TikTok continues to be one of the most popular social media sites, especially for younger folks. Some people use TikTok to make funny videos, speak out about social issues, and even promote their businesses.
However, TikTok has some issues that other social media sites remain far removed from. For example, security concerns have been raised about TikTok’s ownership under a Chinese company, ByteDance.
The terms of service agreement that TikTok users must consent to before signing onto the app have also been described as problematic. They are lackadaisical concerning privacy, to say the least. This means TikTok users are giving the app permission to track their data, keystrokes, and other information found on their phones.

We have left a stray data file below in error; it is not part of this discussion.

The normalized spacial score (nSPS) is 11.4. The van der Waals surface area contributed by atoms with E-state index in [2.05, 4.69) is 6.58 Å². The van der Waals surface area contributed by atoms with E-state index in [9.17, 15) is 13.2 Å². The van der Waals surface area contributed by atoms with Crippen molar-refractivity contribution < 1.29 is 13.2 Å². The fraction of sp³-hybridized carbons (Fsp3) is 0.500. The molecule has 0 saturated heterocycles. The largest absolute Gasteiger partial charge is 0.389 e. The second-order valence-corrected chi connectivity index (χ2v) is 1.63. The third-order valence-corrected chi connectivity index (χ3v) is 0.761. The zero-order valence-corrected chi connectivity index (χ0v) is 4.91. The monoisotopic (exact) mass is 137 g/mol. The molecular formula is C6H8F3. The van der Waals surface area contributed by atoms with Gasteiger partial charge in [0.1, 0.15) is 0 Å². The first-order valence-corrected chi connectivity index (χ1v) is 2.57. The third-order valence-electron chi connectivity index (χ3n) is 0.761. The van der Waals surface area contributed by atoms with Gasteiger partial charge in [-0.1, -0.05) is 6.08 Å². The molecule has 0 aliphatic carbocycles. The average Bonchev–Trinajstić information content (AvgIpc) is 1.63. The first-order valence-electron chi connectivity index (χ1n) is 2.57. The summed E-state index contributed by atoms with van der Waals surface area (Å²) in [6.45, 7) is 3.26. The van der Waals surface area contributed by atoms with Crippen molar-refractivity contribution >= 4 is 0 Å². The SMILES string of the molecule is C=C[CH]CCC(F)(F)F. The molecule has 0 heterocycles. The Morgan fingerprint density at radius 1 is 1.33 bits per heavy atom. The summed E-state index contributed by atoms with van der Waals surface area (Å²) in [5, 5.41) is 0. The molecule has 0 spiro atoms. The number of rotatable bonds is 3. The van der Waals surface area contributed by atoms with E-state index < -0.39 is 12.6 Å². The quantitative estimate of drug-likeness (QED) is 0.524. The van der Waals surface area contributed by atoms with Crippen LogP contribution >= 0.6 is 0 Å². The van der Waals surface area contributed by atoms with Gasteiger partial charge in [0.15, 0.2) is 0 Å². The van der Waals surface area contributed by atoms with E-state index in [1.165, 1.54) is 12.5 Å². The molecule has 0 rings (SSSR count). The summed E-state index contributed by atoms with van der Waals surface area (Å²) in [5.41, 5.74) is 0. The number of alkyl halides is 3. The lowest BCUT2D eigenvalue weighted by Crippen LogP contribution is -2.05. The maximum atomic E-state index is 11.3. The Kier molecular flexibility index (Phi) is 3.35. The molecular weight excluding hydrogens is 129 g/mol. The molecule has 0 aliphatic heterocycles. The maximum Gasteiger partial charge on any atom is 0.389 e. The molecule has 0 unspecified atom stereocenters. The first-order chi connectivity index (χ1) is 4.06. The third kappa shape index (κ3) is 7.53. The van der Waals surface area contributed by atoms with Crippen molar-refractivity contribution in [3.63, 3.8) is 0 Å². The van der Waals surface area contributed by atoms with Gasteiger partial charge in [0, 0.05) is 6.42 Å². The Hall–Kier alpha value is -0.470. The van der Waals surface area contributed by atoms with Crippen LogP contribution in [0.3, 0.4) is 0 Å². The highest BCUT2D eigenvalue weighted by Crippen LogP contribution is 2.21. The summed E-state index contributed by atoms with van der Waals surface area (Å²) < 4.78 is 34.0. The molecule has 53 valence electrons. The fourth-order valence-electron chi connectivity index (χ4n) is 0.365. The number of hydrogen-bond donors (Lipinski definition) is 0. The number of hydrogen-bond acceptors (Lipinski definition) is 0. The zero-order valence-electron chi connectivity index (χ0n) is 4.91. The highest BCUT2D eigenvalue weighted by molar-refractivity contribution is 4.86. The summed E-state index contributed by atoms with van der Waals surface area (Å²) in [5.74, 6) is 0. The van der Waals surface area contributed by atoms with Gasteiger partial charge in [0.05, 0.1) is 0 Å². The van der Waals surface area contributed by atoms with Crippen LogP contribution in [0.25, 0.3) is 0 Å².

It is for this reason that various state governments across the US are taking action to ban TikTok from devices used by government officials. Now, the European Union is bringing similar measures against TikTok as well.
EU moves against TikTok
Like American officials, EU administrators are having their staffers do away with TikTok on devices used for government business. According to the European Commission, this is a necessary step forward to protect against cybersecurity threats and other opportunities for bad actors to strike.